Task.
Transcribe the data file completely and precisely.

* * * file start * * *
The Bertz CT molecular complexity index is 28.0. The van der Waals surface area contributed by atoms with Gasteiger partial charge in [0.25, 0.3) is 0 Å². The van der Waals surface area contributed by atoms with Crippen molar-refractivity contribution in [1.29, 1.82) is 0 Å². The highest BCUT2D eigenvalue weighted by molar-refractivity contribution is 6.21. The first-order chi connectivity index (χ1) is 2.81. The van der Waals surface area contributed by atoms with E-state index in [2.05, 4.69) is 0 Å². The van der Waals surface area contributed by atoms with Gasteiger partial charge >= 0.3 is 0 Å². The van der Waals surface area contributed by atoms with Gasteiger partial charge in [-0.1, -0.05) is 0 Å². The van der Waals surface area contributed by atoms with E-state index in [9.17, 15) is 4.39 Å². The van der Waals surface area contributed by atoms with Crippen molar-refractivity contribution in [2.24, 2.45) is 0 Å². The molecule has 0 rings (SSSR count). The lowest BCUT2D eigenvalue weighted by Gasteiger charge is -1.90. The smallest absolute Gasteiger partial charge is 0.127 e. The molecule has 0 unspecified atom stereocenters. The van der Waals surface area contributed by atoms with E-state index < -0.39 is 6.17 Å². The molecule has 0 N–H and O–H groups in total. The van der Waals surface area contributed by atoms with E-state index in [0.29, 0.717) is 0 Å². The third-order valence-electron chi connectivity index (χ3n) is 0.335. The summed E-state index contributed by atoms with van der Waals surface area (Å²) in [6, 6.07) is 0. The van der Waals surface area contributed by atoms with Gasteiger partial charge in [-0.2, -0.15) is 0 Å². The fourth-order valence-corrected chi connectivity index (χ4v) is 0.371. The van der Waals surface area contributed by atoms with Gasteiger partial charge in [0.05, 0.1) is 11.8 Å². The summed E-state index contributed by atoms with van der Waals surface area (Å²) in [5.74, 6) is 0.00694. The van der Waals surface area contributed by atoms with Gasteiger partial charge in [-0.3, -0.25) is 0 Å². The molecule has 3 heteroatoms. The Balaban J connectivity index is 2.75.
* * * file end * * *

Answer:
The Bertz CT molecular complexity index is 28.0. The van der Waals surface area contributed by atoms with Gasteiger partial charge in [0.25, 0.3) is 0 Å². The van der Waals surface area contributed by atoms with Crippen molar-refractivity contribution in [1.29, 1.82) is 0 Å². The highest BCUT2D eigenvalue weighted by molar-refractivity contribution is 6.21. The first-order chi connectivity index (χ1) is 2.81. The van der Waals surface area contributed by atoms with E-state index in [2.05, 4.69) is 0 Å². The van der Waals surface area contributed by atoms with Gasteiger partial charge >= 0.3 is 0 Å². The van der Waals surface area contributed by atoms with Gasteiger partial charge in [-0.1, -0.05) is 0 Å². The van der Waals surface area contributed by atoms with E-state index in [9.17, 15) is 4.39 Å². The van der Waals surface area contributed by atoms with Crippen molar-refractivity contribution in [2.24, 2.45) is 0 Å². The molecule has 0 rings (SSSR count). The lowest BCUT2D eigenvalue weighted by Gasteiger charge is -1.90. The smallest absolute Gasteiger partial charge is 0.127 e. The molecule has 0 unspecified atom stereocenters. The van der Waals surface area contributed by atoms with E-state index < -0.39 is 6.17 Å². The molecule has 0 N–H and O–H groups in total. The van der Waals surface area contributed by atoms with E-state index in [0.29, 0.717) is 0 Å². The third-order valence-electron chi connectivity index (χ3n) is 0.335. The summed E-state index contributed by atoms with van der Waals surface area (Å²) in [6, 6.07) is 0. The van der Waals surface area contributed by atoms with Gasteiger partial charge in [-0.2, -0.15) is 0 Å². The fourth-order valence-corrected chi connectivity index (χ4v) is 0.371. The van der Waals surface area contributed by atoms with Gasteiger partial charge in [0.05, 0.1) is 11.8 Å². The summed E-state index contributed by atoms with van der Waals surface area (Å²) in [5.74, 6) is 0.00694. The van der Waals surface area contributed by atoms with Gasteiger partial charge in [-0.3, -0.25) is 0 Å². The molecule has 3 heteroatoms. The Balaban J connectivity index is 2.75.